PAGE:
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Club tribute following tragic death of local talented footballer

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By Sean Moriarty

Legion GAA Club is this week in shock following the tragic death of one of the club’s best known and respected players.

Damien Lyne died in fall in the Whitebridge area of the town in the early hours of Saturday morning (April 10).

The Lyne family are steeped in Kerry GAA history. Damien’s brother Jonathan is a member of the current Kerry senior team and was a part of the team’s last All-Ireland victory in 2014.

Damien's grandfather Denny Lyne and grand-uncles Jackie and Michael Lyne also won All-Ireland SFC medals with the Kingdom. Denny captained Kerry in the 1947 All-Ireland final, the match famously played at the Gaelic Grounds in New York.

Damien was an accomplished footballer himself and was a member of the Legion side that won an U21 county title in 2012.

“Damien represented the club at every level, he played a pivotal role in our U21 county club championship victory in 2012,” said club PRO Elaine O’Donoghue.

“Damien will be sadly missed by his many friends and teammates throughout the club and beyond."

Club members were unable to accompany Damien on his final journey in accordance with current Government and HSE directives, and in the interest of public health a private funeral was held.

However, club members were asked to shine a light on their front windows at 9pm on Monday night as a mark of respect.

“Sincere and heartfelt thanks to everyone who united on Monday showing solidarity in challenging times for Damien’s final journey,” added Elaine.

A former student at St Brendan’s College and University College Cork, Damien represented The Sem at Munster Colleges level.

He is survived by his parents Geraldine and Denis, his brother Jonathan and sister Denise, girlfriend Tara, grandparents Arthur and Kit O'Keeffe, uncles, aunts, cousins and wide circle of friends.

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The tax you’re really paying for your health

By Brian Foley from Activate Fitness With the budget just squared away, there’s always an air of “how did I do out of it?” In Ireland, we enjoy a public healthcare system which is touted to become a universal healthcare system. Maybe “enjoy” is the wrong word. We have it, and we use it, and, […]

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By Brian Foley from Activate Fitness

With the budget just squared away, there’s always an air of “how did I do out of it?”

In Ireland, we enjoy a public healthcare system which is touted to become a universal healthcare system. Maybe “enjoy” is the wrong word.

We have it, and we use it, and, of course we pay for it. We justify the constant ratcheting-up of our tax burden to pay for rising health-care costs. That tax is on our wallets.

We also pay another type of tax: When we’re unhealthy, we don’t get to do the things we like. When we’re overweight, we don’t always say “YES!” when our kids ask to go to the swimming pool.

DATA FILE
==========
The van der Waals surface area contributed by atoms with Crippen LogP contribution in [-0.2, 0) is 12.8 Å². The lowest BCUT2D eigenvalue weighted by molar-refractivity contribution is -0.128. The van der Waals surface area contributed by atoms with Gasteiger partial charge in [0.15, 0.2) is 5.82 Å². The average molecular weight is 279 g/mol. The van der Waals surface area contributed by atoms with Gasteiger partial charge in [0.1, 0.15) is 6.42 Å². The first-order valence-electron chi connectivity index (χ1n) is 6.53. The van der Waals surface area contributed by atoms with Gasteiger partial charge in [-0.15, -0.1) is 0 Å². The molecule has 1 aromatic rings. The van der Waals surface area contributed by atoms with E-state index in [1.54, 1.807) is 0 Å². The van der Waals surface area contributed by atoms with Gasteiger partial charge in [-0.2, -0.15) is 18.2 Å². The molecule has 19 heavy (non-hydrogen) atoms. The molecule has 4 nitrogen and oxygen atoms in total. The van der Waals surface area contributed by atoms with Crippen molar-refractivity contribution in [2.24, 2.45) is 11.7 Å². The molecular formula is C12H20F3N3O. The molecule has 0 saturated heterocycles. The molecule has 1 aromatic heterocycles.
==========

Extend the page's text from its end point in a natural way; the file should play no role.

When we’re unfit, we don’t take our buddy’s invitation for a weekend hiking and camping trip. We can’t start jogging because our knees hurt; can’t lift weights because our back hurts; can’t cut down calories because we feel we need the energy.

Those things are taxes. Physical taxes, but they’re not the worst taxes we pay.

The worst tax we pay is the mental tax.

When we’re self-conscious about our fitness or health, we don’t want to start exercising. We don’t want to look dumb or fail.

We don’t want to start a new lifestyle because our families will say “good for you”, because they know we need it, or they’ll say “you don’t need that …” and lie. Or they’ll roll their eyes because they know we’ve failed before.

When we’ve been away from the gym for four months, we don’t want to do that first workout because we’re going to be last. It’s going to suck and we might get embarrassed.

SELF IMPOSED TAX

The Government makes us pay financial tax, but the other two – physical and mental – are self-imposed.

No one cares if you’re slow.

No one cares if you finish last.

No one cares if you blow your nutrition this week and have to start all over again.

You’d stop caring about what others thought about you if you realised how rarely they actually do.

Everyone thinks about themselves, mostly. That’s the tax they’re paying – and most of us overpay.

We’re taxed enough. Stop worrying about what you look like and start caring about what makes you feel good.

If you’d like to start taking steps in the right direction with your health and fitness, call in for a free consultation with us at Activate. Visit www.activate.ie/free-intro for more information.

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Tractor run raises €500 for charity

By Sean Moriarty Members of Killarney Valley Vintage and Classic Club raised €500 for the Kerry Mental Health Association during their first tractor run since April 2019. 30 tractors took part on Sunday including two rare Ford 3000s from 1974 and an even rarer Zetor Crystal from 1980. Departing from the club’s new ‘Vintage Shed’ […]

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By Sean Moriarty

Members of Killarney Valley Vintage and Classic Club raised €500 for the Kerry Mental Health Association during their first tractor run since April 2019.

30 tractors took part on Sunday including two rare Ford 3000s from 1974 and an even rarer Zetor Crystal from 1980.

Departing from the club’s new ‘Vintage Shed’ on Lewis Road, the convoy travelled to the communications mast near Coolick in Kilcummin, where participants enjoyed views of the wider Castleisland district and Killarney Valley.

“Some of the drivers were never up there before and they were amazed with the views across the two valleys,” organiser Tom Leslie told the Killarney Advertiser.

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